Future of the 50-over game looks in serious doubt with Australia -- following in the footsteps of England and South Africa -- toying with the idea of a new 40-over format for the domestic circuit next season.
According to a report in 'The Australian', Cricket Australia is planning to introduce a new 40-over format with each team batting twice for 20 overs in the domestic circuit next season.
The new format resembling two Twenty20 matches will be discussed during CA's board meeting on Friday and a detailed proposal to introduce it at the state level next season will be considered, the report said.
"The public has been quite clear to us in its communication through extensive research and the strong message has been that we are at peril if we sit on our hands and don't listen to the public message around reviewing and refreshing the format," the report quoted a CA spokesman as saying.
CA is worried that 50-over cricket may become irrelevant by the time Australia and New Zealand host the 2015 World Cup and is hoping its new concept will be taken up globally in the next two years.
The new format is likely to replace the existing 50-over format in the Ford Ranger Cup at the start of the upcoming summer next year even though Australia will continue to play 50-over matches for at least next two years.
England and South Africa have already reduced their domestic limited-overs tournaments to 40 overs and now Australia's decision to give it a try has cast a cloud of doubt over the future of 50-over cricket.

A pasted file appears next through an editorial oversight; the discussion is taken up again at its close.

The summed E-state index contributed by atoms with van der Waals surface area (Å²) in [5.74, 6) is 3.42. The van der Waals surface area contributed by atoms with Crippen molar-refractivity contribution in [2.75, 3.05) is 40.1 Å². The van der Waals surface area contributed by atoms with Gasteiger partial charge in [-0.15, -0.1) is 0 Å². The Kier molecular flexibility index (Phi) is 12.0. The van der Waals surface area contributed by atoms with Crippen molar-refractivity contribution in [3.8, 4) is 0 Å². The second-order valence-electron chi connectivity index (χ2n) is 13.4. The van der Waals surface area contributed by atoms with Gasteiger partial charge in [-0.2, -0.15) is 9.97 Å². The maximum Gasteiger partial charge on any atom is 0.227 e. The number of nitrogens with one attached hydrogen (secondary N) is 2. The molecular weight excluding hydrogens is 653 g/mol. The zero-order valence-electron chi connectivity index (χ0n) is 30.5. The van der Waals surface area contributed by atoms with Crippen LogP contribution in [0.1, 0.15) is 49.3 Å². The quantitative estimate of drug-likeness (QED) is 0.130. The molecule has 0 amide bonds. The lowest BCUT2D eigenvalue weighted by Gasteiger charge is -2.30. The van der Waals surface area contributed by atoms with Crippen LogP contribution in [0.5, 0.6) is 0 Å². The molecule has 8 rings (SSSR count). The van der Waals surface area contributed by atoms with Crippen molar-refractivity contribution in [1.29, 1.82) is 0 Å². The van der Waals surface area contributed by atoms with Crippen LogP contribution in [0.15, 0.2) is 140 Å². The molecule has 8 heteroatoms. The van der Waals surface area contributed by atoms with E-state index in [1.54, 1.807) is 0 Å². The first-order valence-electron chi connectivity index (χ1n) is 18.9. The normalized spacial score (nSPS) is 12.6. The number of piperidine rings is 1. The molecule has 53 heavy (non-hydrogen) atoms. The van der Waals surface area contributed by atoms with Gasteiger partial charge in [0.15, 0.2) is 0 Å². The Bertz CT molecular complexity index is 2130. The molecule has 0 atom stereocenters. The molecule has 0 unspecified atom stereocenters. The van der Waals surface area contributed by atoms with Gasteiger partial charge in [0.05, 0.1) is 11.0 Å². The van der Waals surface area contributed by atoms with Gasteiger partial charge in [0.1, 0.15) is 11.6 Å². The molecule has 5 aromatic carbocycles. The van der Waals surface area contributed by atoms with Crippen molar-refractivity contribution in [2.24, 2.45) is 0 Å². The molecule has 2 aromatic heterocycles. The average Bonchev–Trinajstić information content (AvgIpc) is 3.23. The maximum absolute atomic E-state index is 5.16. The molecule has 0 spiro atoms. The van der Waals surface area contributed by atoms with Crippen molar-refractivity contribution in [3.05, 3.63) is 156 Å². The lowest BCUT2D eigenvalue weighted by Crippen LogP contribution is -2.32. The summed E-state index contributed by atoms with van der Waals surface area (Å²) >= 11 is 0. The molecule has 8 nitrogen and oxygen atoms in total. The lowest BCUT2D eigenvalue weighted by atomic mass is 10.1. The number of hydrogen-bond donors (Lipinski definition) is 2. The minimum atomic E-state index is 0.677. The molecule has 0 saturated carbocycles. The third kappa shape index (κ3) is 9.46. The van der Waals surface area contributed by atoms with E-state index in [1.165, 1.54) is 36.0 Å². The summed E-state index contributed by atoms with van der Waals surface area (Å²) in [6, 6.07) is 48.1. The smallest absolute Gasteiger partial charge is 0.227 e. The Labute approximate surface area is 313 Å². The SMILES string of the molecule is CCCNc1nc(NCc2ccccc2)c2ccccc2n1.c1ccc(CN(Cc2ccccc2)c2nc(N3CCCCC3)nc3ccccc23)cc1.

Australian Cricketers' Association, however, fear that introducing the new format so close to next year's World Cup would leave the players with less practice for the 50-over quadrennial event.
"We're certainly concerned about that, there will need to be some thorough discussion, obviously quite quickly since we're talking about next season," ACA president Darren Lehmann told Australian Associated Press (AAP).
"We're happy they're talking about reviewing the game and improving it, as far as how far they go, that has got to be discussed at length," he added.
Cricket Australia, however, insisted that the move would not jeopardise Australia's World Cup defence.
"Our view is that you can change the domestic format without affecting preparations for the World Cup," the CA spokesman said.
In this new format, wickets lost in the first innings will carry over into the second and with each team having to play two innings, both sides will bat during the all-important night session regardless of who wins the toss.